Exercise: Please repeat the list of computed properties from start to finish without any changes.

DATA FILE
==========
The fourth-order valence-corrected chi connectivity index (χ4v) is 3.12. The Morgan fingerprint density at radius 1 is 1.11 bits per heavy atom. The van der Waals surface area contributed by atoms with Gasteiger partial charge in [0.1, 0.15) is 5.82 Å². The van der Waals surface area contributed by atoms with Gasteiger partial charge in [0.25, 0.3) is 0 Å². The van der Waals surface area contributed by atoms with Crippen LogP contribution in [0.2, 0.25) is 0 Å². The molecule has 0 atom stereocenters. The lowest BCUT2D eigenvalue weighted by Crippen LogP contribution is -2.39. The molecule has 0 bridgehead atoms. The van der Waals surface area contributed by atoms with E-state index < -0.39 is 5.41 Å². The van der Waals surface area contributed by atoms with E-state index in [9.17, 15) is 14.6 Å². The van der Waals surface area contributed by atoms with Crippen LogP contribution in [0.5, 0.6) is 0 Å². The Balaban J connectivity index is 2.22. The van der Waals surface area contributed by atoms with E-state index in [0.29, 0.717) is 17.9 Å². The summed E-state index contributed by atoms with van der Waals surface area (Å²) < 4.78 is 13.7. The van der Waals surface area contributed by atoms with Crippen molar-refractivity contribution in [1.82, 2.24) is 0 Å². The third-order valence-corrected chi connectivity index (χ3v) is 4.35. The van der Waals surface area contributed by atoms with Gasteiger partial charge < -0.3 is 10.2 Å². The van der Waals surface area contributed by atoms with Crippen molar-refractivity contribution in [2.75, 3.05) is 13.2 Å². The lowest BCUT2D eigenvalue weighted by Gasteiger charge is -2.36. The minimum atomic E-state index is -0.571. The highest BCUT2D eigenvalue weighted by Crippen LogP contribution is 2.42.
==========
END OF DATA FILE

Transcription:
The fourth-order valence-corrected chi connectivity index (χ4v) is 3.12. The Morgan fingerprint density at radius 1 is 1.11 bits per heavy atom. The van der Waals surface area contributed by atoms with Gasteiger partial charge in [0.1, 0.15) is 5.82 Å². The van der Waals surface area contributed by atoms with Gasteiger partial charge in [0.25, 0.3) is 0 Å². The van der Waals surface area contributed by atoms with Crippen LogP contribution in [0.2, 0.25) is 0 Å². The molecule has 0 atom stereocenters. The lowest BCUT2D eigenvalue weighted by Crippen LogP contribution is -2.39. The molecule has 0 bridgehead atoms. The van der Waals surface area contributed by atoms with E-state index < -0.39 is 5.41 Å². The van der Waals surface area contributed by atoms with E-state index in [9.17, 15) is 14.6 Å². The van der Waals surface area contributed by atoms with Crippen LogP contribution in [0.5, 0.6) is 0 Å². The Balaban J connectivity index is 2.22. The van der Waals surface area contributed by atoms with E-state index in [0.29, 0.717) is 17.9 Å². The summed E-state index contributed by atoms with van der Waals surface area (Å²) < 4.78 is 13.7. The van der Waals surface area contributed by atoms with Crippen molar-refractivity contribution in [1.82, 2.24) is 0 Å². The third-order valence-corrected chi connectivity index (χ3v) is 4.35. The van der Waals surface area contributed by atoms with Gasteiger partial charge < -0.3 is 10.2 Å². The van der Waals surface area contributed by atoms with Crippen molar-refractivity contribution in [2.75, 3.05) is 13.2 Å². The lowest BCUT2D eigenvalue weighted by Gasteiger charge is -2.36. The minimum atomic E-state index is -0.571. The highest BCUT2D eigenvalue weighted by Crippen LogP contribution is 2.42.